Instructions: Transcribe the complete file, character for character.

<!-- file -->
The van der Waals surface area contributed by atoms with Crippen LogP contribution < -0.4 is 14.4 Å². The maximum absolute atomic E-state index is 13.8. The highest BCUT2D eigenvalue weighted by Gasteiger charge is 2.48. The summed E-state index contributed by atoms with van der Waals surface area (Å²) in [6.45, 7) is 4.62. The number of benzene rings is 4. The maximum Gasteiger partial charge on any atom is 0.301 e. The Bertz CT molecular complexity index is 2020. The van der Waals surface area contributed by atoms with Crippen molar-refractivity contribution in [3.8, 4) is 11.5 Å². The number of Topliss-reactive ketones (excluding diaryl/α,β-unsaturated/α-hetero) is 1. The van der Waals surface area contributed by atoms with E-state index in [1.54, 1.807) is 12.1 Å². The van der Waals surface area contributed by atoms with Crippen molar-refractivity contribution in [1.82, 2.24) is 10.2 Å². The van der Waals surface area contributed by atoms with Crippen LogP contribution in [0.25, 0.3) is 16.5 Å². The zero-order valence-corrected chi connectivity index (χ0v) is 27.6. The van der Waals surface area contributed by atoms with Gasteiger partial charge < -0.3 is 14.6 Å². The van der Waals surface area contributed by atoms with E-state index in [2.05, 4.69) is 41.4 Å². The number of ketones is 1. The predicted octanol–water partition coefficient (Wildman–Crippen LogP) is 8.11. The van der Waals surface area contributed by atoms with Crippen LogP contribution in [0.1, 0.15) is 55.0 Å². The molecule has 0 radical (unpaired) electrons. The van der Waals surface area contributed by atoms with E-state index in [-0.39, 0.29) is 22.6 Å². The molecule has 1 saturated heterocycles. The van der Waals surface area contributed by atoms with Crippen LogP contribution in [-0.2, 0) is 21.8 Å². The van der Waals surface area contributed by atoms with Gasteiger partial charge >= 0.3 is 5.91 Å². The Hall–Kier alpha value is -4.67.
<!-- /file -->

The van der Waals surface area contributed by atoms with Crippen LogP contribution < -0.4 is 14.4 Å². The maximum absolute atomic E-state index is 13.8. The highest BCUT2D eigenvalue weighted by Gasteiger charge is 2.48. The summed E-state index contributed by atoms with van der Waals surface area (Å²) in [6.45, 7) is 4.62. The number of benzene rings is 4. The maximum Gasteiger partial charge on any atom is 0.301 e. The Bertz CT molecular complexity index is 2020. The van der Waals surface area contributed by atoms with Crippen molar-refractivity contribution in [3.8, 4) is 11.5 Å². The number of Topliss-reactive ketones (excluding diaryl/α,β-unsaturated/α-hetero) is 1. The van der Waals surface area contributed by atoms with E-state index in [1.54, 1.807) is 12.1 Å². The van der Waals surface area contributed by atoms with Crippen molar-refractivity contribution in [1.82, 2.24) is 10.2 Å². The van der Waals surface area contributed by atoms with Crippen LogP contribution in [0.25, 0.3) is 16.5 Å². The zero-order valence-corrected chi connectivity index (χ0v) is 27.6. The van der Waals surface area contributed by atoms with Gasteiger partial charge < -0.3 is 14.6 Å². The van der Waals surface area contributed by atoms with E-state index in [2.05, 4.69) is 41.4 Å². The number of ketones is 1. The predicted octanol–water partition coefficient (Wildman–Crippen LogP) is 8.11. The van der Waals surface area contributed by atoms with Crippen LogP contribution in [0.1, 0.15) is 55.0 Å². The molecule has 0 radical (unpaired) electrons. The van der Waals surface area contributed by atoms with E-state index in [-0.39, 0.29) is 22.6 Å². The molecule has 1 saturated heterocycles. The van der Waals surface area contributed by atoms with Crippen LogP contribution in [-0.2, 0) is 21.8 Å². The van der Waals surface area contributed by atoms with Gasteiger partial charge >= 0.3 is 5.91 Å². The Hall–Kier alpha value is -4.67.